It costs nothing. It takes no effort. It yields immense power and has the potential to significantly alter mind sets, change perceptions and inject joy into those who are touched by it.

Yet, with the rapidly escalating decline in family systems and societal values; where end goals have become more valuable than the needs of the individual, it seems to have become more of an exception- a rare jewel which often surprises us when it occurs. It stands at war with the villains of inconsideration, selfishness, cruelty, disrespect and callousness. And our children are paying the price.

On almost a weekly basis, and sometimes more frequently, I receive emails from heartbroken parents whose children are struggling tremendously because of ‘meanness’ from others, subtle playground manoeuvres and snide classroom comments. Behaviours we all too often excuse as ‘kids being kids’.

These parents sit on the couch in my consulting room and they weep because their children weep. Their hearts are burdened with the subtle yet cutting peer cruelties we too often underestimate. Some weeks ago, I became one of these parents. I felt the hurt amplified tenfold experiencing it helplessly through my son’s eyes, through my son’s sadness, and his confusion of negotiating the world as a place where unkindness, selfishness, nastiness and inconsideration flourish.

Although Christian is no saint, and our household is certainly not without its sibling spats, on the whole, his nature is to give, to share and to be kind. What we as adults too often excuse as ‘kids being kids’ had hurt him deeply and in the process made me acutely aware of both the constant need to be building resilience, and the importance of raising children who will stand out in the not-always-so-kind world we live in, children who will build up and work to sustain life, not to destroy it, children who will see the value of all living things- children who will be exceptional.

But the world we live in is harsh, and is mirrored in the actions of many children today. As a society, we excuse and even glance over these behaviours using the phrase, ‘but kids will be kids’. These behaviours are not ‘kids being kids’. Children who lack compassion and kindness, those who are selfish, those whose words cut deeply, and those who seek to belittle others- these are kids needing attention. They are kids needing love. They are kids needing adults to show them the right way to do things. Values on the playground reflect our world- where it’s the ‘All –about-me’ attitude, where we teach our children through example to do everything possible to get where they need to be, to get the things they want. Without even realising it, many parents are role modelling selfishness, inconsideration, a disregard for another’s emotions and a lack of value for the essence of family. When this happens, then ‘children will be troubled children’ and re-enact these behaviours, these mind sets, these attitudes- on the playground, in the classroom and in life.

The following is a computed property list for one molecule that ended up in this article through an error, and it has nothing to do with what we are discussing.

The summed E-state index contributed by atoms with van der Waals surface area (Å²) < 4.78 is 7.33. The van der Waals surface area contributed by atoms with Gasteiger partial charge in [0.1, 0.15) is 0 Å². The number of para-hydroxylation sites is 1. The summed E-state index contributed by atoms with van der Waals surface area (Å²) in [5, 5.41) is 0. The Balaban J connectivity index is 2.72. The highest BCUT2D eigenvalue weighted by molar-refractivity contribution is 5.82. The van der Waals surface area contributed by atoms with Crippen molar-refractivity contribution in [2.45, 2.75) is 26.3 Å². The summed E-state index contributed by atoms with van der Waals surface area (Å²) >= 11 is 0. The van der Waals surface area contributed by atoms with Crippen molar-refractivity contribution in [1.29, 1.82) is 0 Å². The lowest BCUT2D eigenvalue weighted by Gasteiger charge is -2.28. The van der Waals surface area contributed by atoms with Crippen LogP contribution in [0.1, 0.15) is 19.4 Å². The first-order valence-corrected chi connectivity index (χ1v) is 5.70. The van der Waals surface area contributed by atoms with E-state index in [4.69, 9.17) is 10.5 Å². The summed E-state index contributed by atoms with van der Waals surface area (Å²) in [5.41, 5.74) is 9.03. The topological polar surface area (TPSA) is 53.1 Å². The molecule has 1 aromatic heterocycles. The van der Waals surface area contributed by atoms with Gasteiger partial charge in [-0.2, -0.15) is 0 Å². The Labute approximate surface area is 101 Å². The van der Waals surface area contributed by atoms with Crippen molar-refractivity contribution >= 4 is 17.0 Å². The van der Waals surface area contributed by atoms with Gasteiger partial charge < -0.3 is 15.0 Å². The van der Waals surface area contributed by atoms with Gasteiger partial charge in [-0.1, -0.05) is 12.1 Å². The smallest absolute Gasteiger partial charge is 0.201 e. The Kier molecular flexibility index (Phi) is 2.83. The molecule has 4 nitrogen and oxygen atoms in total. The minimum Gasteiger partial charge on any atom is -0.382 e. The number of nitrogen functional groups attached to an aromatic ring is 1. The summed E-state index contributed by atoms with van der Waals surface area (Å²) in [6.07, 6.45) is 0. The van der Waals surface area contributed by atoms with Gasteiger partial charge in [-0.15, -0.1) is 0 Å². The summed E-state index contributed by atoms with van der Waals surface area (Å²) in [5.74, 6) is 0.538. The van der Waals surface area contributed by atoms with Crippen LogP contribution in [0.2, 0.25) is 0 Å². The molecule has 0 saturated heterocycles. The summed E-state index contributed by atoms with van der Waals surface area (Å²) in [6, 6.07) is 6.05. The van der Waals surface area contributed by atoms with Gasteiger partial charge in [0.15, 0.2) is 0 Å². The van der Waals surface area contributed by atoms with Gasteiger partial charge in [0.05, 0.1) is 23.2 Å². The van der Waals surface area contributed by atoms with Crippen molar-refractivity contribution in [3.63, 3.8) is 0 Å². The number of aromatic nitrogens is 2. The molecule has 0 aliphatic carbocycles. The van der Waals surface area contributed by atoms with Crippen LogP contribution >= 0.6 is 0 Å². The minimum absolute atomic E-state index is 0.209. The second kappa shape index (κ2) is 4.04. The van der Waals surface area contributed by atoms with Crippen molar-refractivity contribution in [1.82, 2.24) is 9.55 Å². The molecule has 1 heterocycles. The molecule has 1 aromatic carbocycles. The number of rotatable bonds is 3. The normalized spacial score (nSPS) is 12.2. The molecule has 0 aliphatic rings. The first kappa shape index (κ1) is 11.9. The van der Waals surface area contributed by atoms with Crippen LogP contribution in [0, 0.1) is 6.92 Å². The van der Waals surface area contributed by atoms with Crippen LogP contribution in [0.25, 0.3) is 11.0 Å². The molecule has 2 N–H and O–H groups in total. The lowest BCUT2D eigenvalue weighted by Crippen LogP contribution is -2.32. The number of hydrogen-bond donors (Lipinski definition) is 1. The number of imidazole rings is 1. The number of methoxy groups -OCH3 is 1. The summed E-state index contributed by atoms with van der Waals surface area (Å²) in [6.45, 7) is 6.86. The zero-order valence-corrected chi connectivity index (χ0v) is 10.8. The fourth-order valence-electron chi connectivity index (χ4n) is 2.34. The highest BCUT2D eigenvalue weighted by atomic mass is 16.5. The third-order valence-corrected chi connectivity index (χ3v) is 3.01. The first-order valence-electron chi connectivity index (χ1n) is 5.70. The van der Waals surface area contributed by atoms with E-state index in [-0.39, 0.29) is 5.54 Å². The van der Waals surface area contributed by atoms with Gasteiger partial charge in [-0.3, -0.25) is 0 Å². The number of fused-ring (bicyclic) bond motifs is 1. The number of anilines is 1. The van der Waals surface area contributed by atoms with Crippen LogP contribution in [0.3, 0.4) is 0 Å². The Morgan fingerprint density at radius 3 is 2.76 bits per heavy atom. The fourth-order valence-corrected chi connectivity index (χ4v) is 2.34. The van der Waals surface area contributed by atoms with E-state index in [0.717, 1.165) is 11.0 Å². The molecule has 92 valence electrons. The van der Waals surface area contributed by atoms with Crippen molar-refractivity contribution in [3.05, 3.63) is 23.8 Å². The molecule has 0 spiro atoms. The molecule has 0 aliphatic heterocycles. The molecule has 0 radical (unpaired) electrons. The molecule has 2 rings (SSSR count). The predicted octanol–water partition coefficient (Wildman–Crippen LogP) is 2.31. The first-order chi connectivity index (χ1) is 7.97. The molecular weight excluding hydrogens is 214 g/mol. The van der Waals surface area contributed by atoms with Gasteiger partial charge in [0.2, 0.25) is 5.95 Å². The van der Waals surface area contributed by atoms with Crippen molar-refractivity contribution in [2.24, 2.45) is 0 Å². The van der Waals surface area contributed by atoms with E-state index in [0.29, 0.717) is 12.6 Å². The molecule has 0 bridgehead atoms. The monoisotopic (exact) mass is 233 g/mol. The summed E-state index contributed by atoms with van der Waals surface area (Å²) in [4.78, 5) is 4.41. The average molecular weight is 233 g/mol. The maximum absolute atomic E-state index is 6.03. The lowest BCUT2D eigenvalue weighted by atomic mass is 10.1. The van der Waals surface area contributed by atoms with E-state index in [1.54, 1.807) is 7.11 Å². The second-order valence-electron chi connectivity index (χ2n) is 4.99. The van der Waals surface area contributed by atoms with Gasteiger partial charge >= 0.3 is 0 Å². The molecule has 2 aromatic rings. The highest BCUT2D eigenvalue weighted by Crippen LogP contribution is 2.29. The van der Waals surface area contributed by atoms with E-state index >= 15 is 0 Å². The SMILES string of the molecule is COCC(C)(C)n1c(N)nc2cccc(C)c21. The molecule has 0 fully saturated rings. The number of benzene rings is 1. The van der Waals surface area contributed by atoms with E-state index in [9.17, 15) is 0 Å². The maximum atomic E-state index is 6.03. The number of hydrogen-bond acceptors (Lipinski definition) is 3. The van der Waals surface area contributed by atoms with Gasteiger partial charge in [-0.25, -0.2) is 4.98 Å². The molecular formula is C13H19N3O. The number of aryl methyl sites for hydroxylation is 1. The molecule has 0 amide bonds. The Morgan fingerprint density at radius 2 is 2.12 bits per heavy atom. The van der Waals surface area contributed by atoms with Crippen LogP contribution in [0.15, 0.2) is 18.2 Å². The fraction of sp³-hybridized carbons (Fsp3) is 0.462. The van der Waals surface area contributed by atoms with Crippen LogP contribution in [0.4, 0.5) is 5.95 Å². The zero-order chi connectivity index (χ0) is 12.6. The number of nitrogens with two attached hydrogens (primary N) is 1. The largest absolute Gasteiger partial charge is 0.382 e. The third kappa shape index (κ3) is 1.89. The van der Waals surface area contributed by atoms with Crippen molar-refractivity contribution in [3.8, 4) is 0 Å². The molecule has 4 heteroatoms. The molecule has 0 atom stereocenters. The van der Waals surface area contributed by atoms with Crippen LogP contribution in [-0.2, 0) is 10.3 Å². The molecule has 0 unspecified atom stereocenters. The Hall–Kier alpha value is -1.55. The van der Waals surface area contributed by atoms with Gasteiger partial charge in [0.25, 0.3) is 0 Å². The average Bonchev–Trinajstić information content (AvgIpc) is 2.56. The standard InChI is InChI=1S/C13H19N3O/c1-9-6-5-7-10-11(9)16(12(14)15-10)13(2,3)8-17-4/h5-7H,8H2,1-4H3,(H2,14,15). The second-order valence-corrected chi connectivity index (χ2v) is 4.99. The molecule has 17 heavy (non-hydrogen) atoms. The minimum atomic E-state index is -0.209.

I can’t eradicate the playground meanness, despite the tigress in me wanting to spring into action at all costs, but by focusing on raising empathetic, kind and caring children, I can contribute to making the world a little less heartless for others.

It’s in the small acts that the largest lessons are learnt. Our children will not learn kindness, nor will they experience it, if they do not observe it from their role models- if they do not observe it from us. Kids don’t see enough of it. They don’t experience enough of it. It takes nothing to greet the cashier by name, to ask them how their day has been, to wave to the rubbish collector, to thank the cleaner in the public toilets, to smile as you walk past others, to be encouraging, and to seek out the good in others.
We need to teach our children tolerance by embracing difference, we need to teach them a non-judgemental attitude by reminding them that there’s an unknown story behind everyone’s frown.

We need to reflect the world as we want our children to experience it. There are few greater gifts we can give to our children than teaching them values which make them assets, which make them into human beings who contribute to the world, who add to the value of the lives of those around them. As parents, whether we like it or not, we are our children’s greatest teachers; not through what we say, but through the small seemingly insignificant acts we do every single day.

We should not have to toughen our children up to survive a cruel world. We should be raising them to make the world more beautiful, more inhabitable and less cruel. Teach kindness. Teach compassion. Teach empathy. Be the person you want your child to become. Create a world you want them to live in. We need to be the exception, and in doing so, build exceptional children. Our world needs more of them.


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